Road Bike vs Mountain Bike

Written by : Bob Sharp; in :
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One question frequently pops up when considering purchasing a bike – Road bike vs Mountain Bike?

This may sound like a simple question, after all, chances are you already know what type of cycling you intend to do. But buying a bike can mean some serious cash outlay, and you want to be positive that the choice you make is the right one.

This article is written to help you decide which bike is right for you.

The differences between a road bike and a mountain bike

The obvious answer is a road bike is optimized to work best on paved surfaces, a mountain bike is optimized for rugged off-road trails. Even to the untrained eye, a quick glance at the bikes is enough to spot some fundamental differences: -

  • Wheels and tires: A road bike usually has larger wheels and thinner less chunky tires than a mountain bike. The raised lugs on a mountain bike’s tires are designed to “bite” into the loose surfaces of mountain bike trails. By contrast, a road bike’s tires are designed to allow for a smooth fast ride, but still offer plenty of grip on the surface they were intended for.
  • Riding Position: The riding position on a road bike tends to have the rider leaning forward, this aims to make the “rider and bike package” more aerodynamic. Mountain bikes have the rider more “rear orientated” this helps maintain the right center of gravity on downhill runs, which helps with balance and control.
  • Suspension: With very few exceptions, mountain bikes will feature a suspension system. Hardtail bikes have front fork suspension only, full-suspension bikes have front and rear suspension. This is great for softening the impacts on the trails but means a loss of efficiency when cycling on the roads. This is why road bikes will rarely feature suspension.
  • Weight: Maybe this isn’t noticeable but try picking up similarly priced road and mountain bikes and the difference is immediately obvious. Road bikes are built for speed, and mountain bikes are built to absorb punishment. An average road bike will weigh in at around 16 - 18lbs, an average mountain bike will be well over 20lbs and perhaps even 30lbs.

Which should I choose? – Road Bike or Mountain Bike

My completely unbiased opinion is - why would you even consider a road bike?

Nah, only kidding, I have had some amazing fun on road bikes over the years, the sheer thrill of speed can be hard to beat.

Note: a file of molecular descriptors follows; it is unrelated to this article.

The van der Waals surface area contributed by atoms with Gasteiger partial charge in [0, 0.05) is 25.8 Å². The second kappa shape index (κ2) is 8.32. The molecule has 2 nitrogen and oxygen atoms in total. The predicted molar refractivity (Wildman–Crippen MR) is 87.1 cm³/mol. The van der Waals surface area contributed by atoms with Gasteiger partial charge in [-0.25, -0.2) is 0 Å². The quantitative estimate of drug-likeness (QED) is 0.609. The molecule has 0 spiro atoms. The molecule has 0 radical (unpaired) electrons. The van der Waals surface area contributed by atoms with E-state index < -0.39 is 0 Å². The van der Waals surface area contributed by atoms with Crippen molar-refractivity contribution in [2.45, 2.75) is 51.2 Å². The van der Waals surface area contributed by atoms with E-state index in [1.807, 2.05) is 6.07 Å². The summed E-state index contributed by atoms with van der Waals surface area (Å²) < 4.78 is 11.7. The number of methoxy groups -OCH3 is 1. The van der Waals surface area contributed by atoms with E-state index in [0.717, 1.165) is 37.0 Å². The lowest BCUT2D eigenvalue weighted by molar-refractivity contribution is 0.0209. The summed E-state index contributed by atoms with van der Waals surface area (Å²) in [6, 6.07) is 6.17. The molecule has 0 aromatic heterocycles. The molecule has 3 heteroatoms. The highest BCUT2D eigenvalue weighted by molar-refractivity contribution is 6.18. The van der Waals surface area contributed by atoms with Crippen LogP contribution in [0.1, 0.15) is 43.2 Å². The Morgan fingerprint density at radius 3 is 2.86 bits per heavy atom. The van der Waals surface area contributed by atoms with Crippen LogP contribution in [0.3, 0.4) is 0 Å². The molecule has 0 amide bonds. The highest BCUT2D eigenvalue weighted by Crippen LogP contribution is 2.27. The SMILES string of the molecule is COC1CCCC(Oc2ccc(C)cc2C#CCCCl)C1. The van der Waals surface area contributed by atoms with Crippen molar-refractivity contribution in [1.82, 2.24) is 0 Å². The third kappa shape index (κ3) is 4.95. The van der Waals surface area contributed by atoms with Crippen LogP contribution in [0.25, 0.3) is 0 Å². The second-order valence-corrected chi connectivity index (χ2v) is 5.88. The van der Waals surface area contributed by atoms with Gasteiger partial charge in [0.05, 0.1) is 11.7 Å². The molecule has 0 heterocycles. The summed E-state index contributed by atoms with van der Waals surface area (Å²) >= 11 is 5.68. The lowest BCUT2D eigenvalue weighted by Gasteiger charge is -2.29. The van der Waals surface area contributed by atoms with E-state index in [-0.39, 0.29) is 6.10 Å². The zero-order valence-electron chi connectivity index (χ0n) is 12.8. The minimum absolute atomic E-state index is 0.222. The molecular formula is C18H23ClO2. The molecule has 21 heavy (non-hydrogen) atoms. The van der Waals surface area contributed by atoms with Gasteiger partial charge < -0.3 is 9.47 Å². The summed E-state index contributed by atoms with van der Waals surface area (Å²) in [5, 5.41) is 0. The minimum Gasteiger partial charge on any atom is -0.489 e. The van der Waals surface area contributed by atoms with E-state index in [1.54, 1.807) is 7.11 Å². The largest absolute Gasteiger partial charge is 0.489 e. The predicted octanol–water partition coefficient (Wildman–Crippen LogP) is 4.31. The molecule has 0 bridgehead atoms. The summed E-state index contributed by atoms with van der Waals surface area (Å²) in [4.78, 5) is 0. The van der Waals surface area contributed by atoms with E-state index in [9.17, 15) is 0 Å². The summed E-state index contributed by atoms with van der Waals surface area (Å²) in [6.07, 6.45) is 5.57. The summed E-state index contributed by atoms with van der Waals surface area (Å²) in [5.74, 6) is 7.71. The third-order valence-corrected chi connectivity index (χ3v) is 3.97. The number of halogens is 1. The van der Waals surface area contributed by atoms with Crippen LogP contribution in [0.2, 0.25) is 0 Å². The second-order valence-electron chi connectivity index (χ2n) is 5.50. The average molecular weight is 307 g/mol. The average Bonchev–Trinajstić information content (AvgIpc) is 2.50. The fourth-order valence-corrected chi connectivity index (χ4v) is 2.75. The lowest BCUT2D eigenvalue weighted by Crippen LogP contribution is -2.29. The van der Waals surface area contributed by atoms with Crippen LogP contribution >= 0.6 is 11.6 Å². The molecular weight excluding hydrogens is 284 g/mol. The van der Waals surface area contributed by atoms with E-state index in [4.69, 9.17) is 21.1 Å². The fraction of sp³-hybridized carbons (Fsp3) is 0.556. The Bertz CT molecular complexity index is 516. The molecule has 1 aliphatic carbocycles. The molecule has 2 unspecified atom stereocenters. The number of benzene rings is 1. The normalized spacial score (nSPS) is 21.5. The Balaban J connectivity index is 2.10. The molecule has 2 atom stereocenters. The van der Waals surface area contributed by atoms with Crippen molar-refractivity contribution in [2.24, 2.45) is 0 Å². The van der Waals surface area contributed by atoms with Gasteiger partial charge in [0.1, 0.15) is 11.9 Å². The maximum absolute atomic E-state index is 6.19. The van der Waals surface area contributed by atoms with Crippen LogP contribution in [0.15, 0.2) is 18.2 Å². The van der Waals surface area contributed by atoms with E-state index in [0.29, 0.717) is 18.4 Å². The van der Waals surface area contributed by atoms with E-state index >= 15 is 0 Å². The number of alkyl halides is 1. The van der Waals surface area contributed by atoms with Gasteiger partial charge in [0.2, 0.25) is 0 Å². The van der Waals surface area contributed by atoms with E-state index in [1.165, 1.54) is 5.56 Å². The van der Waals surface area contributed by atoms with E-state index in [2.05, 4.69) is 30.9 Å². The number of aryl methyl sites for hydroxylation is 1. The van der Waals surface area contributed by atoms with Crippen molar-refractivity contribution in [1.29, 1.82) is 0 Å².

Why choose a road bike?

So a more serious approach is to ask yourself what you intend to use your bike for. If under no circumstances you can see yourself wanting to hit mountain trails, then a road bike may be the right choice.

But before you rush out and purchase that road bike there are a couple of other considerations to think about:

  • Weather: If you can think that come rain or shine, snow or ice, you will be biking regardless, then a mountain bike will give you more grip in difficult conditions.
  • Versatility: The moment you buy a road bike you have locked yourself into riding on smooth tarmac surfaces. Even potholes pose a danger to the more delicately constructed road bikes. A mountain bike is a far more versatile tool.

Distance is another consideration. Road bikes are built for speed and distance if you are intending to set out on some serious road trips or spend days racking the miles up, then a road bike is going to make it easier and more comfortable.  

Below is a summary of the pros and cons of a road bike:

Advantages of a road bike

Disadvantages of a road bike

Great for long-distance high-speed rides

Not as robust as mountain bikes

Lighter than mountain bikes

Not as versatile

Easier to maintain


Less effort required (on paved surfaces)



Why choose a mountain bike?

Mountain bikes are optimized to work on rough and uneven terrain, where reaching high speeds is not considered essential. While this characterization means they will always underperform on road surfaces when compared to road bikes, they do still ride admirably well on roads.

The same cannot be said if the tables were turned. I’m often riding my mountain bike on roads, I have never ridden my road bike on a trail.

This versatility is why many people choose a mountain bike even if they never have any intention of doing any serious off-road riding. Even for those who already own road bikes, owning a mountain bike is a great way of keeping your options open.

Bumpy footpaths, uneven canal and river banks, and roads that have seen better days are all accessible on a mountain bike. And they needn’t cost the earth, the price of mountain bikes has dropped in recent years and now it is possible to get hold of a perfectly adequate mountain bike for under $500.

Here are my pros and cons for mountain bikes:

Pros of Mountain Bikes

Cons of Mountain Bikes

Extremely versatile



Require more maintenance

Great in all weathers


Better brakes and drivetrain


The final choice

There are no rights and wrongs when choosing between a road bike and a mountain bike. Ultimately, the choice is dependent on how the bike is going to be used.

The only piece of relevant advice I would give is this – If you could only buy one bike and want to cover as many bases as possible, then it has to be a mountain bike.

If you are certain that road work is all you will ever do, then a road bike is probably the right choice.

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